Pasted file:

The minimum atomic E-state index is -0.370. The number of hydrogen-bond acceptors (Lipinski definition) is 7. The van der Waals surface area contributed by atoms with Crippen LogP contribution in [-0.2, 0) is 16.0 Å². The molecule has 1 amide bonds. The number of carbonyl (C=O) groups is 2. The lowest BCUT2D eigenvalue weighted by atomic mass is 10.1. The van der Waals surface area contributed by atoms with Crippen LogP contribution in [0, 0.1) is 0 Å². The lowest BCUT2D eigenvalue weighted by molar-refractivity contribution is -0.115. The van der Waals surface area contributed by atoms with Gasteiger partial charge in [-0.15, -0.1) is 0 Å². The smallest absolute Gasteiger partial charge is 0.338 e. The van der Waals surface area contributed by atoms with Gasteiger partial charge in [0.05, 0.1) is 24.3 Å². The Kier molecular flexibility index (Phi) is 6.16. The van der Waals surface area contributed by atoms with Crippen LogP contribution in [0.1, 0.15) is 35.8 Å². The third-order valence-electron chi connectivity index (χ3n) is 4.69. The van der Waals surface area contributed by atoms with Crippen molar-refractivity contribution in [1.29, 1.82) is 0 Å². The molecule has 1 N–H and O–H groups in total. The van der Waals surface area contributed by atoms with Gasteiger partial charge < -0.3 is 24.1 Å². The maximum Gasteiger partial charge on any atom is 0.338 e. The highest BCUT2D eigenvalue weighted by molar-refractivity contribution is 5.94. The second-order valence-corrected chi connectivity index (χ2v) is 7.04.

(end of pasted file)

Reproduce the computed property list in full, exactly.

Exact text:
The minimum atomic E-state index is -0.370. The number of hydrogen-bond acceptors (Lipinski definition) is 7. The van der Waals surface area contributed by atoms with Crippen LogP contribution in [-0.2, 0) is 16.0 Å². The molecule has 1 amide bonds. The number of carbonyl (C=O) groups is 2. The lowest BCUT2D eigenvalue weighted by atomic mass is 10.1. The van der Waals surface area contributed by atoms with Crippen LogP contribution in [0, 0.1) is 0 Å². The lowest BCUT2D eigenvalue weighted by molar-refractivity contribution is -0.115. The van der Waals surface area contributed by atoms with Gasteiger partial charge in [-0.15, -0.1) is 0 Å². The smallest absolute Gasteiger partial charge is 0.338 e. The van der Waals surface area contributed by atoms with Gasteiger partial charge in [0.05, 0.1) is 24.3 Å². The Kier molecular flexibility index (Phi) is 6.16. The van der Waals surface area contributed by atoms with Crippen LogP contribution in [0.1, 0.15) is 35.8 Å². The third-order valence-electron chi connectivity index (χ3n) is 4.69. The van der Waals surface area contributed by atoms with Crippen molar-refractivity contribution in [1.29, 1.82) is 0 Å². The molecule has 1 N–H and O–H groups in total. The van der Waals surface area contributed by atoms with Gasteiger partial charge < -0.3 is 24.1 Å². The maximum Gasteiger partial charge on any atom is 0.338 e. The highest BCUT2D eigenvalue weighted by molar-refractivity contribution is 5.94. The second-order valence-corrected chi connectivity index (χ2v) is 7.04.